Scanning archival material

History in its rawest form is things people leave behind. In preparation for the College’s 2021 bicentennial, Frost Library is digitally preserving—and making public—what Amherst of old left behind.

This material includes the obvious (letters, publications, meeting notes), and the less so:  pens, a shovel, even a cricket that Emily Dickinson saved.

Curriculum reports will be digitized. So will more than 300,000 negatives from College photographers, taken between 1960 and 2005.

The eventual goal is an easily searchable database accessible to the public.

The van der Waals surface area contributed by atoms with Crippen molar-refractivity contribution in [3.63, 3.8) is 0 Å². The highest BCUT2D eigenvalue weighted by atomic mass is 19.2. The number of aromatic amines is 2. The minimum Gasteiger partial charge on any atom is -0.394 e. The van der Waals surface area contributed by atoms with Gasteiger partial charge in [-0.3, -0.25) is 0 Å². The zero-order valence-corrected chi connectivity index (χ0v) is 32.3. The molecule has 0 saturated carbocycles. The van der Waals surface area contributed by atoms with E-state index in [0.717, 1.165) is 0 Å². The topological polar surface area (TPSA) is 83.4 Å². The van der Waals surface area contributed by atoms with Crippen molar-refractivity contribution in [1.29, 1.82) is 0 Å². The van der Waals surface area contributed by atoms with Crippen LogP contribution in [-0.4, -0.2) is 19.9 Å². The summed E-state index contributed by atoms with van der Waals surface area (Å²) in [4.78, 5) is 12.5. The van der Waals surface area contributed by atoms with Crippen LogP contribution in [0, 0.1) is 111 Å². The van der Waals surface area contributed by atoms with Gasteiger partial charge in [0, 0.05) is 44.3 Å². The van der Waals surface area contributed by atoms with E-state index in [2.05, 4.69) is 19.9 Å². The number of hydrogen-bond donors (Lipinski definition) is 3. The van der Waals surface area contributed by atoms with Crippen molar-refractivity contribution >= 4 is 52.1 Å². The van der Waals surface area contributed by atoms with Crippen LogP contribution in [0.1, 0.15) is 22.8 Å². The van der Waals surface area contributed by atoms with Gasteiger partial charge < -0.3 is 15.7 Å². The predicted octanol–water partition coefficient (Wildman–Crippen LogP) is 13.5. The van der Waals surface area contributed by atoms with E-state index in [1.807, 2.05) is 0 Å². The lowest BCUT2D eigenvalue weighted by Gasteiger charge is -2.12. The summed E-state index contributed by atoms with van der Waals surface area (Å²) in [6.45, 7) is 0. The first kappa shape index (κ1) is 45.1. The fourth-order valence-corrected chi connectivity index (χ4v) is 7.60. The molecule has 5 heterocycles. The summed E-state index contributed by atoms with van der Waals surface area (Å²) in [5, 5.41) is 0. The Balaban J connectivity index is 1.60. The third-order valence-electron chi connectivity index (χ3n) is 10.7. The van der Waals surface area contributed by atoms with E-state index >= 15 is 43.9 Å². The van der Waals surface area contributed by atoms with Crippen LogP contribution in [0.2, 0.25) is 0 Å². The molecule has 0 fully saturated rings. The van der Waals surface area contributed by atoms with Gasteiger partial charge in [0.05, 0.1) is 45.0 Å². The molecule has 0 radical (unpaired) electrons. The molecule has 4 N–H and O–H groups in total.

“So if someone’s saying, ‘I was on the basketball team in 1972,’ they should be able to type in ‘basketball 1972’ and pull up something,” says Michael Kelly, head of Archives and Special Collections.

“There’s a real academic audience, but we’re really thinking more in terms of the large popular audience.”

Some of the more colorful documents include 1830s disciplinary letters for playing cards and drinking cherry rum.

There are limits to what can be made available. Trustee and faculty meeting notes are protected by a 50-year embargo, for example.

Some material is already up, including yearbooks (with home addresses redacted). See them at